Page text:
The Sewing Place

Are button holes better on all old machines?

Ellabella

Are button holes better on all old machines?
« on: February 01, 2018, 19:46:47 PM »
I've been reading various threads which mention the superior buttonhole sewing capabilities of older machines.

I have a Singer 498 which, at a guess, dates from the late 60s.

I know it has settings for sewing buttonholes but have not used them for years.

Is it worth me getting this out and having it serviced in the hope it will produce a decent buttonhole?

My lovely Janome does really nice buttonholes on shirt fronts but has a bit of a hissy fit on things like coller stands
Desperately trying to alliterate in North Yorkshire

arrow

Re: Are button holes better on all old machines?
« Reply #1 on: February 01, 2018, 20:24:45 PM »
No, they are not better on all old machines. Singer buttonholer attachments could be bought all of the 1970s, some of the later ones had plastic cams with capability for larger buttonholes. I have two older buttonholers they do a good job on things like tweed, jeans denim and wooly coat fabric. I can't get the decorative buttonholes some speciality machines does, keyhole shape, using thicker thread, perfectly neat zigzag etc.  These attachments should work with your old 498.

With my Bernina 730 I can always manage a buttonhole with out too much fuzz, it has a four step buttonholer function. It has a lot to do with correct needle and thread match for the fabric and getting to know the buttonholer. I guess it's the same for you 498.

It can be worth getting your 498 out. To begin with I would spend some time cleaning and oiling it, having it out on a table and go though the maintanance steps a few times. After a bit of test sewing it should be running again. A service is not a bad idea at all, but neiter is some DIY care.
« Last Edit: February 01, 2018, 20:43:36 PM by arrow »

Roger

Re: Are button holes better on all old machines?
« Reply #2 on: February 01, 2018, 20:31:03 PM »
Hi Ellabella,
It’s a tricky call...
we often talk about vintage buttonholers for their quality buttonholes and ease of use.

There are 2 factors in this.
1) older vintage machines (pre 1940 were straight stitch only and produced excellent stitches- the singers 66, 15, 99 and famously the 201 (but were still sold into the 60s I think). The quality of the stitching and the ability of the machines to penetrate effectively most house hold fabrics was important. Fabrics were heavier due to there being less heating, so they coped a lot better than modern machines with something gnarly, and don’t fuss much.

2) because they produced only a straight stitch the button holing attachment was invented... these move the fabric to allow a straight stitch to zigzag. There are generally 2 formats 1) with a length and bight settings and 2) which is cam driven, you adjust the bight and insert a cam and it makes a buttonhole in the style of the cam. (My favourite because I love keyhole buttonholes.)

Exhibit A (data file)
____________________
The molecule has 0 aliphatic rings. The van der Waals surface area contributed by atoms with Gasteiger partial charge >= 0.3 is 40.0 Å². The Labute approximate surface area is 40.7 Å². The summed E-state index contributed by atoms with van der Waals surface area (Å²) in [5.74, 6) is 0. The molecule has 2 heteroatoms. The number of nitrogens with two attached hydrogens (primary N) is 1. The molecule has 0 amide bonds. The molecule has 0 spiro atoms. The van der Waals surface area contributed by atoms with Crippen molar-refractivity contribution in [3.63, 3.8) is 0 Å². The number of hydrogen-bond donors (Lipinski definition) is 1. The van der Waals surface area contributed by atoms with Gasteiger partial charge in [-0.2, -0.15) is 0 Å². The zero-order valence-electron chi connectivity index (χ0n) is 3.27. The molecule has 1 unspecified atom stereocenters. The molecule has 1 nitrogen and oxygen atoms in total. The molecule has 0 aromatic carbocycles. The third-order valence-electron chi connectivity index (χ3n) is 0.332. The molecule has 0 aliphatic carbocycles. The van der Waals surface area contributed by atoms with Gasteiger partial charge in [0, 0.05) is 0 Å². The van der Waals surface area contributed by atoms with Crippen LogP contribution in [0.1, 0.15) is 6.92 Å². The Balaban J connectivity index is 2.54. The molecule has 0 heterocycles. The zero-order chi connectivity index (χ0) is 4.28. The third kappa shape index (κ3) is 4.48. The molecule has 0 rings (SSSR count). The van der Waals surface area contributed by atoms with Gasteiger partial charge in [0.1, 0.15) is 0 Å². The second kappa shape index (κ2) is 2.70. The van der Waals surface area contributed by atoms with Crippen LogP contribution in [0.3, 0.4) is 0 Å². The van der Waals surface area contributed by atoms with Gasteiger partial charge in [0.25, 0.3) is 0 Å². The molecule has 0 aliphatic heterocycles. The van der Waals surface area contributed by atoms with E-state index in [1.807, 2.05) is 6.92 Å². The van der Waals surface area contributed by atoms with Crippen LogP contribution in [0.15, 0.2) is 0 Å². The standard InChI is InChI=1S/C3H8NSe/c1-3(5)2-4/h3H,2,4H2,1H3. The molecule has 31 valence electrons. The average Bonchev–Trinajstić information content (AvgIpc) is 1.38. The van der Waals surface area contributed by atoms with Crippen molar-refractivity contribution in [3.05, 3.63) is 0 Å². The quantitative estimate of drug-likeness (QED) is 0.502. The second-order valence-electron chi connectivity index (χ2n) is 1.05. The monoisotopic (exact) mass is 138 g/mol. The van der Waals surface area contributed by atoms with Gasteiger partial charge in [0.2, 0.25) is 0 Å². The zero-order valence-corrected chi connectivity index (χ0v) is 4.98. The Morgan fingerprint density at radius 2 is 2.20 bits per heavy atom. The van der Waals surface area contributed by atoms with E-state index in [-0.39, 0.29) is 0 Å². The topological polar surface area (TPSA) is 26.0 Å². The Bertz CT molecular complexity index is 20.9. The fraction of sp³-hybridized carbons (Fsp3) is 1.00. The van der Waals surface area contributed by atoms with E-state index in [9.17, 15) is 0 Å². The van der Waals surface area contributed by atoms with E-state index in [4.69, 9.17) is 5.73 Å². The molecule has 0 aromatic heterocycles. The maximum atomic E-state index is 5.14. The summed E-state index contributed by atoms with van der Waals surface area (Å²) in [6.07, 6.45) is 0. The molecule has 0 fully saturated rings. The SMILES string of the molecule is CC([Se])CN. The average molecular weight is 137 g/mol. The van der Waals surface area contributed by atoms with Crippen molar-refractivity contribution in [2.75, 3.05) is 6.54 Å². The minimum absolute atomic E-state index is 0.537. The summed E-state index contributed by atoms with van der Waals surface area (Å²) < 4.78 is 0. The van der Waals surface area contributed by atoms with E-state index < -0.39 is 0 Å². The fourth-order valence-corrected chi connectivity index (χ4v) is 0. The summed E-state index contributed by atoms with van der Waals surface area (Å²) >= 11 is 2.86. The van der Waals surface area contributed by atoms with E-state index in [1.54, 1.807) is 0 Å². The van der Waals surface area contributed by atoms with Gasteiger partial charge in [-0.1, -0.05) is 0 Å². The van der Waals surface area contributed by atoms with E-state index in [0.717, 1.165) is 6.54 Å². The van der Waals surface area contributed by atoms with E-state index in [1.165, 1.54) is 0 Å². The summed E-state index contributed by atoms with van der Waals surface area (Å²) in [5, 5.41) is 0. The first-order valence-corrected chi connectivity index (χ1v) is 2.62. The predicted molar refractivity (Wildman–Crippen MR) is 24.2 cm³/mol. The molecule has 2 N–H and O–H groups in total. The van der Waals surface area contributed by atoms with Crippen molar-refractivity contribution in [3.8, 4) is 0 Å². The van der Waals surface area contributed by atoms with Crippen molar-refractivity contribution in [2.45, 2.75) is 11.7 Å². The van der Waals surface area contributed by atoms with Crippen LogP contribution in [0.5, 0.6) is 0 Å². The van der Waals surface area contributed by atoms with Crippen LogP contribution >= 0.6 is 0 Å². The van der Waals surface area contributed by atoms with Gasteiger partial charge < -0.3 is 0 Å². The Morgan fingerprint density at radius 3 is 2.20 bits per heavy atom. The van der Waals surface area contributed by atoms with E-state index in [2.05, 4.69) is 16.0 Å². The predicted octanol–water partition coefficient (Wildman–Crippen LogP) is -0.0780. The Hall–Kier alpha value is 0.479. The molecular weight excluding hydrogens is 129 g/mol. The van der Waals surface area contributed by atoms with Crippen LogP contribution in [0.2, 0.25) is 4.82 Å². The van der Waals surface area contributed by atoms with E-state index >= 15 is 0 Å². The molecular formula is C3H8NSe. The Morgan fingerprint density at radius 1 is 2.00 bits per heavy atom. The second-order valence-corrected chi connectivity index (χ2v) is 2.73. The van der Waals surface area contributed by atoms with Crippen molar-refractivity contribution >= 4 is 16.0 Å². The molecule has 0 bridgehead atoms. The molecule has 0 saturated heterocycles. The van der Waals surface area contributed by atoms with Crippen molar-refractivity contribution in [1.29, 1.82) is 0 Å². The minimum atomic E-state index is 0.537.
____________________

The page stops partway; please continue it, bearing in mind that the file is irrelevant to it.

The buttonhole attachments produce easy reliable buttonholes that once they’re set/have their cam just require aligning and sewing, and it’s job done.

However part of this is the exceptional stitch quality/penetration of a straight stitch only machine this means that whatever you are sewing, gauze silk, tweed, canvas, (possibly a tin can in the case of the 15k) the number of stitches skipped and amount of fuss over multiple layers of fabrics will be less. So the buttonholes are more reliably successful.

Having said that a manual buttonhole on my 500a/401g is still a nice buttonhole it just requires 4 stages and a close eye on the instruction manual... so I bought a pink atomic cam driven buttonholer for it (definitely nothing to do with the mad styling). When these were available zigzagging was well established in sewing machines and they’re designed for 401s/500s/600s but the simplicity still made them popular devices despite being technically redundant at this stage.

Having said that if a buttonhole attachment will fit on your modern machine I still reckon it’ll produce an easier more reliable buttonhole. But I haven’t tested it, because I love mechanical machines and don’t really go later than the 60s...
I work with computers and clouds all day and don’t want to do hobby work with them too.

Does that help?

A bit of a vintage sewing machine nut! Singers: 500a, 401g, 48k Elnas: lotus SP & grasshopper, Bernina 530-2 F+R 504, Pfaff 30, Cresta T-132

Roger

Re: Are button holes better on all old machines?
« Reply #3 on: February 01, 2018, 20:36:25 PM »
Btw your 498 looks awesome! As Arrow says it’ll probably need some love, but looks like a straight shank and should be mostly metal so should do a nice stitch too!
A bit of a vintage sewing machine nut! Singers: 500a, 401g, 48k Elnas: lotus SP & grasshopper, Bernina 530-2 F+R 504, Pfaff 30, Cresta T-132

Ellabella

Re: Are button holes better on all old machines?
« Reply #4 on: February 01, 2018, 20:48:39 PM »
Thanks Roger and Arrow, I think it helps.

I just need the time and application to get it out and play.  I had it serviced not long before I got a newer machine so it should not be too bad. 

It's in a cabinet so I need to find a home for all the things on top of it, then I 'll haul it out and play.

I used it for years and it was always a good workhorse, I just got seduced by flashier things.

I must also find the box of attachments and see what is in there.
Desperately trying to alliterate in North Yorkshire